culture

courtesy of Darcy Greene

The exhibit Revisiting Verger’s Dahomey: A Photographic Contrast is currently on display at the Michigan State University Museum. The show presents a comparison of the images of Pierre Verger, the French photojournalist who immersed himself in the lives, customs, and beliefs of the people of Dahomey, now Benin, West Africa.

Feminist musician Near reflects on activism, career

Mar 20, 2014
Flickr - majunznk


March is Women’s History Month, and a pioneer of the women’s movement will be here on Friday. Holly Near has been combining music and activism since the 1960s.

courtesy of Michael J. Lutch

The Tony Award for best Broadway musical revival in 2012 went to “The Gershwins’ Porgy and Bess”. The company touring the country with “Porgy and Bess” is in East Lansing this week for eight performances at MSU’s Wharton Center.

Local project to use selfies to redefine beauty

Mar 18, 2014
Flickr - Laurence Vagner

Starting next week, a new project will encourage girls to redefine their understanding of beauty and boost self-esteem, through Selfie. The workshop titled “The Art of the Selfie: How Selfies Create Confidence” is  a collaboration between the Residential College in the Arts and Humanities, the 60/50 Project, and the East Lansing Public Library.

Lights, camera, pie: film documents town devoted to pie

Mar 17, 2014
Flickr - oh estelle

Art, like life, goes through phases and changes. A longtime mid-Michigan artist who relocated to New Mexico a few years ago is exploring the inspirations there and has just come out with her first short film. Many listeners will be familiar with Jane and Dick Rosemont. He was one of the forces behind Flat Black and Circular, an East Lansing record shop, and she was a fine arts photographer.

Donald Lystra

Traditionally, short stories are birthed out of what-ifs.

What if you go to Mars and find dead relatives? What if a sea monster confuses a fog horn with a mating call? Both of those examples, by the way, are from master short story writer Ray Bradbury.

In Donald Lystra’s latest story collection “Something that Feels Like Truth,” he does  something very different from Bradbury. In many ways, his Michigan short stories are not what-ifs but episodes. They are brief glimpses into the lives of real people, and each is at a turning point or a moment of self-realization. These are character studies focused more on the emotional impact of a moment than on a surprising plot twist.

Flickr - zdenadel

High Schoolers from across the state will convene in East Lansing on Friday for the annual Michigan Poetry Out Loud Championship. At the event, students will recite famous works from memory.

Flickr - terrydu

Most people who live in the Mitten State have fond memories of time spent at one of the Great Lakes. Those memories are what fuel The Great Lakes Book Project. The book captures over 20 personal stories about life along the shoreline, exploring the powerful bond people across the region and the world have with the Great Lakes. Current State's Emanuele Berry speaks with the books publisher and editor Walter Blake Knoblock.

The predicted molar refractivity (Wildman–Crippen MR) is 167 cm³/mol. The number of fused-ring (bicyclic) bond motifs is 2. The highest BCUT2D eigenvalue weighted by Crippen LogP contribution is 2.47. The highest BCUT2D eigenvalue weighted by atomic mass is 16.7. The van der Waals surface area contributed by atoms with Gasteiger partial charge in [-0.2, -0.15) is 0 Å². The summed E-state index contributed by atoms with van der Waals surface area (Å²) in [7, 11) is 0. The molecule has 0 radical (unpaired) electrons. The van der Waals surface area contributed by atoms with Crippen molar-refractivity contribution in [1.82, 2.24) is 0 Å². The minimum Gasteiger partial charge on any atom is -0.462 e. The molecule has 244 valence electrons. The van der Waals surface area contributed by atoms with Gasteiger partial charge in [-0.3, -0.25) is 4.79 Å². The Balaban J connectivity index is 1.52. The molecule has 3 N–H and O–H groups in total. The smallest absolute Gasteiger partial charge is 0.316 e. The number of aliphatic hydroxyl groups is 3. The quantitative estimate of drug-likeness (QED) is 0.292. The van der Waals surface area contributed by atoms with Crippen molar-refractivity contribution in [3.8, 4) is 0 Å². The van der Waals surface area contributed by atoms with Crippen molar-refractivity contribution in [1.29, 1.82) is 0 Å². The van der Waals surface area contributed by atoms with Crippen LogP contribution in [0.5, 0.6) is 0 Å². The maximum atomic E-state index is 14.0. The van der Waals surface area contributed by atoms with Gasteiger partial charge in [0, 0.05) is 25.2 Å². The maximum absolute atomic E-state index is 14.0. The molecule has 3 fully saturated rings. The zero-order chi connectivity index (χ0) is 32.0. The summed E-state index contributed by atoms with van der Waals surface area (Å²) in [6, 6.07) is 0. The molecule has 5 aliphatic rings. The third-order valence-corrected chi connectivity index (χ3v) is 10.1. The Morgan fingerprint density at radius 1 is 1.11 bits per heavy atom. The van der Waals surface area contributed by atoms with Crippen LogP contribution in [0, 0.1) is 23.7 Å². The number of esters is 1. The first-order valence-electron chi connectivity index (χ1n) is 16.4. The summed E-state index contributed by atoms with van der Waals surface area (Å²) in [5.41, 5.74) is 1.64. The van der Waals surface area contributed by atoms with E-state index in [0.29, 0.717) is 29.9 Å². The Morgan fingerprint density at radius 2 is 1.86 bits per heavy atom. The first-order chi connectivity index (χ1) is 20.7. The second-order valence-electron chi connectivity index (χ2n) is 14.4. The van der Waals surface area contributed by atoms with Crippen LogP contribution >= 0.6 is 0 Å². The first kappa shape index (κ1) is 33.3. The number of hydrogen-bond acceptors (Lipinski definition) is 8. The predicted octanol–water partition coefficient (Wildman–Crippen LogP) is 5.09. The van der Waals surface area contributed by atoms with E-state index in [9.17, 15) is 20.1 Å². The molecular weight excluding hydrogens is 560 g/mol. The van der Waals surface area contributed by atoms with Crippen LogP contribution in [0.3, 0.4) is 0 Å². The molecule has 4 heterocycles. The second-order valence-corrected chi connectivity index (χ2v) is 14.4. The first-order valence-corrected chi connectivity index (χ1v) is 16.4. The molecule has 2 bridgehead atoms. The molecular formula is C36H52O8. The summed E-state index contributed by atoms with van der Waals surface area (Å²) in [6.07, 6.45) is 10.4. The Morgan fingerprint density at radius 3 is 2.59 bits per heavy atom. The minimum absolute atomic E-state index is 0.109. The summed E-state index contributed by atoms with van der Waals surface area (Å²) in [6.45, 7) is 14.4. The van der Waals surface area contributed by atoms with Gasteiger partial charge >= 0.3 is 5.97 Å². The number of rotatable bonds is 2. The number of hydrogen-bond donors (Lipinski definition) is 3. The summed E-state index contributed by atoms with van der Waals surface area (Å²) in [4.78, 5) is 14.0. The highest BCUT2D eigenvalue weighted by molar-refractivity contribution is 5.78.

Author explores America's self-help culture

Feb 28, 2014
Simon & Schuster

 

From the supermarket check-out, to any bookstore best-seller section, to TV seminars and your smart phone, Americans are deluged with opportunities for self-improvement. We spend in the tens of billions of dollars annually, hoping to end co-dependency, cultivate our spirituality, improve our sleep. The list is endless.

Grove Press

In Michigan one of the things we all accept are the supposed differences between the Upper Peninsula and the Lower Peninsula. The stereotypes haunt the residents of both regions: rural versus urban; those who are stressed versus those who are relaxed; those happy with money versus those happy in long underwear.

Flickr - Rocky Romero

We all know people in our community who we feel are extraordinary for their memorable life experiences or their sacrifices.  Maybe for their success or their service, and for the insights that result from those experiences.

Getting better acquainted with extraordinary people is the focus of Current State’s ongoing series, Voices of Experience.

Rabbi Morton Hoffman was the head of Congregation Shaarey Zedek from 1983 until 2000, and then again for a few years until 2003 when he re-retired.

Courtesy of Resolution Services Center of Central Michigan

It’s Wednesday and time for our Neighbors in Action segment, where we feature people and organizations working to make our community a better place. Today, we feature the Resolution Services Center of Central Michigan (RSCCM). The Lansing-based non-profit offers peaceful conflict resolution services for businesses, individuals and schools in six Mid-Michigan counties.

1491s tap Native American heritage for laughs

Feb 25, 2014
1491s.com


The 1491s describe themselves as “a gaggle of Indians chock full of cynicism and splashed with a good dose of indigenous satire.” The five Native American artists create work that will make you snicker, but will also make you think.

MSU comics forum celebrates breadth of artform

Feb 20, 2014
Courtesy of MSU Comic Book Forum

Comic lovers from across the state will converge in East Lansing  this week for the annual MSU Comics Forum. This year’s event features an artist alleyway, panel discussions and keynote speaker Stan Sakai.

Flickr - rockriver

In 1968, Michigan Governor George Romney signed an agreement with the governor of Shiga Prefecture, which is one of Japan’s 47 state-like territories, to create a sister state relationship. The cultural partnership between the two states is one of the longest-running in the country and is still going strong today.

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